Republican pollster Ed Goeas said in an interview that aired on “What America’s Thinking” on Thursday that voters tend to trust their local government more than the federal government.
“The local level is totally different. If you ask a question [on] where do you think government and individuals come together, they say in their community, and so there is a bias toward local,” Goeas told Hill.TV’s Joe Concha.
A Gallup poll released earlier this month found that 72 percent of Americans said they had a “great deal” or “fair amount” of trust in their local government, while 63 percent of Americans said the same of their state government.
But Americans’ level of trust in institutions connected to the federal government are lower, according to another Gallup survey.
Forty percent of Americans said they had trust in the legislative branch, while 42 percent said they had confidence in the executive branch, and 68 percent said they had confidence in the judicial branch.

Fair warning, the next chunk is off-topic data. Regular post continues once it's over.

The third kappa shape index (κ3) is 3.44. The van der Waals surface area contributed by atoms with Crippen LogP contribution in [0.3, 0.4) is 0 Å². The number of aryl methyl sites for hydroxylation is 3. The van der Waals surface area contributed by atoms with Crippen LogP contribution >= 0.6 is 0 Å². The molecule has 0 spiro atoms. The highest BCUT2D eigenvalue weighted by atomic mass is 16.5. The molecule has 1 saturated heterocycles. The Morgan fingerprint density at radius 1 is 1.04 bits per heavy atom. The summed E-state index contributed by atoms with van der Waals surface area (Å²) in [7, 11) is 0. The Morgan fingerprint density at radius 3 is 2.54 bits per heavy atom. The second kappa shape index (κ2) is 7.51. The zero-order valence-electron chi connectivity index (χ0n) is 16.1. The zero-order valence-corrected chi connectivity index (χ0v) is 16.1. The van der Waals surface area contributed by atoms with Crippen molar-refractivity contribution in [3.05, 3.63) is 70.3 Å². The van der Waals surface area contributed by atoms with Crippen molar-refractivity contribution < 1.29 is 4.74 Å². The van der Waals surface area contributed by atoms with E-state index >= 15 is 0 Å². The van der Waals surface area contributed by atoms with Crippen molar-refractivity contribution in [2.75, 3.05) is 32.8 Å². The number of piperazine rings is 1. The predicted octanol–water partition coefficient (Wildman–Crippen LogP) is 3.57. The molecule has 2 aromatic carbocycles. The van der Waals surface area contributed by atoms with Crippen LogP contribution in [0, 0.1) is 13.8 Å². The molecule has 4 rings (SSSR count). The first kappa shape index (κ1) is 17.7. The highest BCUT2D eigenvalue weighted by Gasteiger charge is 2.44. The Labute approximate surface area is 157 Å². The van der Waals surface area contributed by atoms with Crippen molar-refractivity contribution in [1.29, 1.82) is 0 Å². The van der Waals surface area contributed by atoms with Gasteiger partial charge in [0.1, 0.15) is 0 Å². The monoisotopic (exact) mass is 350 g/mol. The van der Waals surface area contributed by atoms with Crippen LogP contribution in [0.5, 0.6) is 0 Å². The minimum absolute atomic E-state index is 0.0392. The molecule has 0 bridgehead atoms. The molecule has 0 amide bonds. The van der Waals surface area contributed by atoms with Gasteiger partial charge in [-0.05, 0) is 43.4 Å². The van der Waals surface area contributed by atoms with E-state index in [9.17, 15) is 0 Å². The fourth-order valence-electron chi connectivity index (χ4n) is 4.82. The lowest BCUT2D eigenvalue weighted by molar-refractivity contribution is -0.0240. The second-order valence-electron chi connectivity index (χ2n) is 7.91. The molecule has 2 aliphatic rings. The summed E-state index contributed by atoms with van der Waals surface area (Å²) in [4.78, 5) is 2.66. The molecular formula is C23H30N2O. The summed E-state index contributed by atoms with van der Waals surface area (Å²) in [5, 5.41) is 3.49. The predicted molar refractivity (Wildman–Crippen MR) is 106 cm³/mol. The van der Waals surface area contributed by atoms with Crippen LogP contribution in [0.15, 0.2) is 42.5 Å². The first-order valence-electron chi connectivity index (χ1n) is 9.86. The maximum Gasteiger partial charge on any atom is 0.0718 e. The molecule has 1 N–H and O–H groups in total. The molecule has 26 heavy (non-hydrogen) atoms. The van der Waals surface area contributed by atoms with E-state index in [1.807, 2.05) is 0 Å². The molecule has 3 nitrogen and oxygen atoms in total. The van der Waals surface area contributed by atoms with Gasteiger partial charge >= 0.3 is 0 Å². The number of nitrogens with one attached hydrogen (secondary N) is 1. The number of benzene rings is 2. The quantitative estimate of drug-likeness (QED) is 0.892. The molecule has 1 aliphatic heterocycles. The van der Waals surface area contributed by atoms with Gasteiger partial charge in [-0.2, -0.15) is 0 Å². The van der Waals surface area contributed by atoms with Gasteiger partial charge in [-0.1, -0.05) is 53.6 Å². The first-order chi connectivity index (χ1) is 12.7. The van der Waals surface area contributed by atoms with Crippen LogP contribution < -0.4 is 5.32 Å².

Pollster Mark Penn told Concha that trust could be higher in local government because voters have a better sense of how taxpayer money is being spent.
“People see what the local government does, and when a local road is built, they don’t see the federal contribution to that road. So in many ways, the federal government looks opaque in terms of what it’s really doing,” Penn said.
“We’re really spending money on our schools, and on our roads, and fighting crime, and on our local police, and our fire department. All things they can see. Who knows what they’re doing at the federal government,” he said.
— Julia Manchester